Jill Belluomini, NIU’s 2021 Lincoln Laureate winner, chemistry major and dance minor, was featured in the commencement video for the College of Liberal Arts and Sciences. Here’s Jill’s story:
When Daniil Krimer graduated with his M.F.A. in acting in 2019, he had no way of knowing the kinds of changes that were on the horizon.
When he founded the Kane Repertory Theatre in St. Charles, Illinois, in 2019 and became its artistic director, he had no idea that the world—and particularly the theater arts world—would grind to a halt in the face of the COVID-19 pandemic soon after. But through creative adaptation, Krimer and his partner, Managing Director Avery Bowne, M.F.A. ’19, have found new and impressive ways to deliver fine theater to audiences during this unprecedented time.
“My job as artistic director is one that is often sporadic and doesn’t have a set schedule,” Krimer said. “It usually involves Avery and I, starting the day with a phone call, talking through everything that has to be done for the day. Some days that includes being on the phone with agents, sometimes that’s reading a bunch of new plays, and sometimes that is putting together marketing and press release materials.”
But in a new virtual world, the work of an artistic director has had to be even more reactive and flexible than ever.
“There is such a long way to go, but I do think Avery and I did something which was deemed impossible by most performing arts organizations—we grew during COVID,” he said. “We were able to innovate ways to grow the size of our network, audience reach, and donors, all during this awful period of COVID-19. I think that is definitely an accomplishment.”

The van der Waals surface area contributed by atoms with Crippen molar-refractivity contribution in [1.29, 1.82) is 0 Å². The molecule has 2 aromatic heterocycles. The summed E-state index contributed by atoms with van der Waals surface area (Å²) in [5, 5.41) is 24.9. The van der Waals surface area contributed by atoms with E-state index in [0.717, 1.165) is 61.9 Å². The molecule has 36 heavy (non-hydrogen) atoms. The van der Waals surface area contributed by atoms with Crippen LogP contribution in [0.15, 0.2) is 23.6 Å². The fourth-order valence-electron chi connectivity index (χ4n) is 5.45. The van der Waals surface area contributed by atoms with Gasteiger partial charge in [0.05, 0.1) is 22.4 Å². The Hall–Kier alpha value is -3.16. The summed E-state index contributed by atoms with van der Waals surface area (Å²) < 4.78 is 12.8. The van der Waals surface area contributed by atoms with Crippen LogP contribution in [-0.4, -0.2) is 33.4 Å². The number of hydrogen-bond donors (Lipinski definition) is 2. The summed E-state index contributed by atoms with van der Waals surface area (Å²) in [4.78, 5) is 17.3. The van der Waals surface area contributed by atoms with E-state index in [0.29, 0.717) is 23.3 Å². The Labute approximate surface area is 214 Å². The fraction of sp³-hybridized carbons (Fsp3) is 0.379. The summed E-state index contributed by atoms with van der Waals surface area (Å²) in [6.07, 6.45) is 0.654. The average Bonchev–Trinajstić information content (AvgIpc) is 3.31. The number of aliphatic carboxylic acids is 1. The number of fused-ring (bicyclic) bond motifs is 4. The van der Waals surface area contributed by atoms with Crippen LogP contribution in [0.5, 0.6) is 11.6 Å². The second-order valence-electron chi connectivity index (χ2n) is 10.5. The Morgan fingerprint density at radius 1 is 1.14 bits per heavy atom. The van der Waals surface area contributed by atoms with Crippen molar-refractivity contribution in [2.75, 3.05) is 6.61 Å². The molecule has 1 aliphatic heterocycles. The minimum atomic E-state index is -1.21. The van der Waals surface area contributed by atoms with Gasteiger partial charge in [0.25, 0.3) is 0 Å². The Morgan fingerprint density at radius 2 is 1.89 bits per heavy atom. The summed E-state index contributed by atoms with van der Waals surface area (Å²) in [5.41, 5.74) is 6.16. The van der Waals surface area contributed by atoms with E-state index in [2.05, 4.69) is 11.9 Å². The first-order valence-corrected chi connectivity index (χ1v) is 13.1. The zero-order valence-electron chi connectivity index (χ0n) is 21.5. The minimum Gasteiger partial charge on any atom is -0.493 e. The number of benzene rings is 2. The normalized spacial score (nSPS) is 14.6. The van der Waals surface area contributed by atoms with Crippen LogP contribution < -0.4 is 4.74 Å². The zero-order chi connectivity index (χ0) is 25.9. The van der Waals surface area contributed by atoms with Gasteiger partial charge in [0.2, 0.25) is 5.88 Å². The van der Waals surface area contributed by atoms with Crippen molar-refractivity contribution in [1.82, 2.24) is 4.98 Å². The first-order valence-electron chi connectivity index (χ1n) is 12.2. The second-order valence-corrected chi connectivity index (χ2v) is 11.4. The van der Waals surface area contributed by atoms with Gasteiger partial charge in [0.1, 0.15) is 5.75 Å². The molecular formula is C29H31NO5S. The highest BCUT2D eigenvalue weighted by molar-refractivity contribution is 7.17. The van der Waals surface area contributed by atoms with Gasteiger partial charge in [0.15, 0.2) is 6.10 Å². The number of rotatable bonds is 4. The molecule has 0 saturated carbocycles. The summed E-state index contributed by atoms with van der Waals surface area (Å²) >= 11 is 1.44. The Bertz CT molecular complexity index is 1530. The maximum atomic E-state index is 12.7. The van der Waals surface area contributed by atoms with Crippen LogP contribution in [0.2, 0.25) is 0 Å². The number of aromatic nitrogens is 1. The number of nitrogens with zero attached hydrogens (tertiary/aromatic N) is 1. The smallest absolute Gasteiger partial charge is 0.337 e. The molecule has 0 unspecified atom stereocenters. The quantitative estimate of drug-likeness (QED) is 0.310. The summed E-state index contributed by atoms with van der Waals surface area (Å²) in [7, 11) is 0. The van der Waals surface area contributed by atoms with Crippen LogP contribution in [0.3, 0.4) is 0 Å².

Attracting up-and-coming playwrights and Oscar-nominated stars has been one way Krimer and his company have maintained success during a challenging time.
Running from April 10-May 2, the Kane Repertory Theatre hosted the world premiere online production of Hammaad Chaudry’s “Security.” The cast included Academy Award and three-time Golden Globe nominee Eric Roberts, as Homeland Security agent Brian, playing opposite Harsh J. Gagoomal’s Riaz. When 17-year-old Riaz arrives from Britain to the United States for the first time and is stopped at the airport by a Homeland Security officer named Brian, the experience changes his life forever. Thirteen years later, a grown up Riaz returns to the United States, hunts down Brian at his home, and now interrogates him, returning the favor.
The online production was a blend of film and theatre. Green screens and professional film set-ups will be sent to the cast in their individual locations, and with the work of a top-notch video editor, the final production will look and feel as if both actors are sharing the same space.
Krimer credits NIU with helping him build his acting skills as well as his ability to ignite passion for the arts in others, even in the face of adversity.
“One of my favorite memories from my time at NIU is teaching the THEA 110 Acting Fundamentals for the non-major students,” he said. “I got to teach acting to a lot of non-majors, and it was always so exciting to inspire passion for the art form to someone who registered for the class just to get a general education credit out of the way.”
Krimer went to graduate school because he wanted to be in control of his craft as an actor.
“I wanted my craft to be tangible, offering strong performances with consistency,” he said. “NIU provided me with the classes and learning opportunities to develop that skill. It really was in some ways the perfect place for me to grow. I don’t know that there is another M.F.A. acting program in the country that would have resonated with me the way NIU did.”